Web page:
Another thing to consider is that your name might not be that unique or it could change in the future. Speaking of future, lastly, and most importantly, it could limit your growth. As you add more team members and you try to delegate tasks, clients that expected to have a direct rapport with you are going to feel some resistance. That's why it's so important to plan ahead before you choose a suitable name for your business. You are going to have a super hard time selling your business if it bears your name. You might not be thinking about this today, but 25 years from now, when it's much bigger and much more successful, and you're ready to slow down from all of your hard work, this is going to be a huge challenge.
With that in mind, I'm curious. Comment below and let me know. Are you going to choose your own personal name, or are you going to come up with something new and unique for your biz?
Now that you've weighed out the pros and cons and figured out the best route suited for you, here are some tips to help make a strong name that is lasting and memorable. Tip number one. Pick a name that is short and simple. Long and confusing names can be difficult to remember. Typically the strongest names are four syllables at the most. After that, people start abbreviating in a way that could be detrimental or confusing for your brand.
Try saying your business name aloud. Gauge whether it's too hard or unnatural to pronounce. Tricky names can be both confusing and a burden for your clients. Admittedly, I'm still a little weary on how to properly pronounce these names, so we're going to move on to the next tip. Test it on other people and especially your ideal clients. It's super important to make sure your name sounds just as good to them as it does to you.
Find the story behind your name. A story gives your brand character and helps you stand out from the crowd. Seemingly abstract names like Pepsi, Panera, Google, and Adidas, actually all have great stories behind them. Connect with your brand promise. How do you want your clients to feel from your services? As an example, Air Bed and Breakfast rebranded in 2007 to Airbnb showed how the company really understood their promise with their audience. The central concept of belong gets to the company's true emotional appeal. Airbnb is not just about cheap accommodations, but also about staying in places that feel more like home with people who will become your friends.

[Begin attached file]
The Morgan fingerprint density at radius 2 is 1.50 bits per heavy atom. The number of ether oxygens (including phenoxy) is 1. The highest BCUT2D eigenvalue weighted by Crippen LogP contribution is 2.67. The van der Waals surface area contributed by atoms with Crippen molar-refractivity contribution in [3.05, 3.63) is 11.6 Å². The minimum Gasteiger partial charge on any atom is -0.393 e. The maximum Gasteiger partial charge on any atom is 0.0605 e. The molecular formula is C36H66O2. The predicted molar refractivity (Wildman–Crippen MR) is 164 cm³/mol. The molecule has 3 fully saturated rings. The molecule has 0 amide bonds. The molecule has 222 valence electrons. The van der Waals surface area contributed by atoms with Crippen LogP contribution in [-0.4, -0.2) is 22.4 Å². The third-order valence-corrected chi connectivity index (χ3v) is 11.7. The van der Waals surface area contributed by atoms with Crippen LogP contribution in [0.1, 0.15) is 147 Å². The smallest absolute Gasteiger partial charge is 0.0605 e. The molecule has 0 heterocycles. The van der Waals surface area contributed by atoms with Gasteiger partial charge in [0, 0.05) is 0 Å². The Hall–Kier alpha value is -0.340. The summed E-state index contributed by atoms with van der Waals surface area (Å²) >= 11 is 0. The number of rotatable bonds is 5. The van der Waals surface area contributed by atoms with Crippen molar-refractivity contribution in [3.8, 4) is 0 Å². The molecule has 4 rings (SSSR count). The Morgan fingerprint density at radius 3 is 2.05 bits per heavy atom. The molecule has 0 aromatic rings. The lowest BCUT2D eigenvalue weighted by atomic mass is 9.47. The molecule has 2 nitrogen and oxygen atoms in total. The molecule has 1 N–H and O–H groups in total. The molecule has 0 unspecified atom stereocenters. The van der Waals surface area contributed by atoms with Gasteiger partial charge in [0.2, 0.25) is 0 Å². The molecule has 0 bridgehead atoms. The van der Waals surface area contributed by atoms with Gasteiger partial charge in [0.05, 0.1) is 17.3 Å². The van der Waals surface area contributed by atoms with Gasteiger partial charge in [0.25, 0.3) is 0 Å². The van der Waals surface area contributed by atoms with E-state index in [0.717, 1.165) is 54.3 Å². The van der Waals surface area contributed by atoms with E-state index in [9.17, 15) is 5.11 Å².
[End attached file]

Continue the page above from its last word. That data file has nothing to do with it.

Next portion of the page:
Be evocative, not descriptive. Descriptive names like Yousendit are fine, especially when you're first starting out. A descriptive name can help your product get discovered in search results, but ultimately it could limit your business.
If you have taking over the world size ambitions, follow the Apple model. In a world of international business machines and emphasis on business machine, Microsoft and Apple's abstract names allowed them to move from computers to music players and phones without consumers even blinking an eye. It has brand extensibility. But Apple is not just a random name plucked from the dictionary or from the Apple tree. It evokes important symbols of human development. It's the fruit of the tree of knowledge in the Bible and the object that fell on Isaac Newton's head inspiring the theory of gravity.
Another fun little story. I'm pretty sure actually almost positive that Apple is at least a partial homage to Alan Turing, the inventor of the world's first electronic computer. The company denies it, but the coincidences are far too great. Turing committed suicide by biting into a poisonous apple. Of course they'd have to deny it because the logo would be insensitive to Alan. But I think it was meant to be an Easter egg for the geekiest of computer nerds. It had a personal significance for Steve Jobs from his days living on an apple orchard commune.
The next tip. Make sure your brand name is available. Make sure no one else owns it and make sure that the URL is available. A great place to start searching if your name is available is on godaddy.com. Also you'll want to make sure social media handles are available as well.
Next tip. Don't take criticism personally. There will most likely be people who don't like your brand name, and hearing this now is so much better than after you've paid to register your URL and your business name. Most importantly, don't choose a name that you don't like. Of course you want to pick a name that resonates with everyone, but at the end of the day, this is your business and you want to make sure you feel a strong connection to its name.
All right, now that you know all the pros and cons and the do's and don'ts when it comes to naming your business, it's time to put that pen to paper and nail your name. I'm a visual person. I've gone ahead and created a mind map that will help you brainstorm the name that is best suited for your business based on your internal brand. That brings us to the end of video four of the Brand Bootcamp series. If you like this video, please hit the subscribe and thumbs up button. Thanks for watching.